As same-sex couples in the state of North Dakota on Friday filed a lawsuit challenging the state’s same-sex marriage ban, there are now no states with unchallenged bans.

Until Friday, North Dakota was the only state in the US which had an unchallenged ban on gay and lesbian couples marrying, but that all changed as seven couples filed a lawsuit challenging it.

Same-sex marriage is currently recognised in 20 states and the District of Columbia, and following the announcement North Dakota’s lawsuit, all of the remaining 31 are now facing legal challenges.

Minneapolis attorney Josh Newville filed the lawsuit in North Dakota on behalf of the seven couples. He recently challenged South Dakota’s ban on behalf of six couples.

Five gay and lesbian couples in the US state of Alaska filed a lawsuit two weeks ago, challenging the state’s ban on same-sex marriage, leaving only three states with unchallenged bans.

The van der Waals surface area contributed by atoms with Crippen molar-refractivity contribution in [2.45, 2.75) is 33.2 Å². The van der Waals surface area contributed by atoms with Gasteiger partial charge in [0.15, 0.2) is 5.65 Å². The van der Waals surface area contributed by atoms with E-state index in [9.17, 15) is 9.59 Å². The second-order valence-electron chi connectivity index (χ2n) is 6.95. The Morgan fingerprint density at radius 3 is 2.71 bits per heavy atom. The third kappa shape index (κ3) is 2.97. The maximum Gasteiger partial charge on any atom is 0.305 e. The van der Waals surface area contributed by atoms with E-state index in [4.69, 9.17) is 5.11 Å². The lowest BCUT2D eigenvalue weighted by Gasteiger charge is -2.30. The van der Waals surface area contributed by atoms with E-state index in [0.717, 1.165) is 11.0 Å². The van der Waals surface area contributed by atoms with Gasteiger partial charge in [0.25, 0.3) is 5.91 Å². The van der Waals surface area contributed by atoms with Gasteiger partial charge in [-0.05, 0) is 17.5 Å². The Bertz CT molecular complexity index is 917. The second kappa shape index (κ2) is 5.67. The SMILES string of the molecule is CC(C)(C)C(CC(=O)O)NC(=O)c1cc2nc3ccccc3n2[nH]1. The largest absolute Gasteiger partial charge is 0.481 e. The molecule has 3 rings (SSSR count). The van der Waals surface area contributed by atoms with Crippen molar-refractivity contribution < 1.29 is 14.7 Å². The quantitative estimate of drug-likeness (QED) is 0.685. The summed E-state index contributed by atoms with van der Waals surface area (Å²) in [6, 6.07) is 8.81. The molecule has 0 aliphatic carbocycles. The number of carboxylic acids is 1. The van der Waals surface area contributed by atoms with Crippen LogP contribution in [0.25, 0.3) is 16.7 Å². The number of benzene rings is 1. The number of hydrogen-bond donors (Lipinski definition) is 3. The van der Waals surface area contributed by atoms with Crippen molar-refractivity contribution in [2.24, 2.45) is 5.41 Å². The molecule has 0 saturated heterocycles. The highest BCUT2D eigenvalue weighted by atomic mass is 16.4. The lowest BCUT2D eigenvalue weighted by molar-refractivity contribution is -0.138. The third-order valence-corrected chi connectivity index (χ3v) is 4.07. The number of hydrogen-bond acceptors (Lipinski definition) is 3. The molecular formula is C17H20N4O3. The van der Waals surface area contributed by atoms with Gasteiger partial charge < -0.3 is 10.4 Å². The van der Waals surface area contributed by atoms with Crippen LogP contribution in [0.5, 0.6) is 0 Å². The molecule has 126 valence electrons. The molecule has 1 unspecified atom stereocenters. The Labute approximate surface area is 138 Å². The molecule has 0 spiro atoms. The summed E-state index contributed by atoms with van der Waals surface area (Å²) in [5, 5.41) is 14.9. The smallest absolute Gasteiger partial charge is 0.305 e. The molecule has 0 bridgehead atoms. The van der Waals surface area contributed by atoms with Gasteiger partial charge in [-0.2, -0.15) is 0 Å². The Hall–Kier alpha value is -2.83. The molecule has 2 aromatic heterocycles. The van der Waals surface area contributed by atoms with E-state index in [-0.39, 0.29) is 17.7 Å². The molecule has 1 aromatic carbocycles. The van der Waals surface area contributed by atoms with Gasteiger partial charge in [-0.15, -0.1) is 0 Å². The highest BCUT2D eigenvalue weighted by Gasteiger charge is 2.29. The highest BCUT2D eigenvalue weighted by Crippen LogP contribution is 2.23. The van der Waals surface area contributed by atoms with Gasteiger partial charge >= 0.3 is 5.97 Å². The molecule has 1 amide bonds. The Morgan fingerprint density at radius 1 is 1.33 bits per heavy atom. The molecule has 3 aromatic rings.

Then, that Wednesday, four couples in the state of Montana filed a lawsuit challenging the state’s ban.

Following a filing by a lesbian couple in South Dakota the number dropped to just one.

Proponents of same-sex marriage have had an extensive winning streak in courts across the US, following the Supreme Court’s decision to strike down the Defence of Marriage Act (DOMA) last year.

Since that case, not a single ruling has found against the right of same-sex couples to marry, urging litigation in more and more states.

Last month, judges in Oregon and Pennsylvania found in favour of same-sex couples, allowing them to marry.

US District Judge John Jones wrote in the Pennsylvania ruling: “We are a better people than what these laws represent, and it is time to discard them into the ash heap of history.”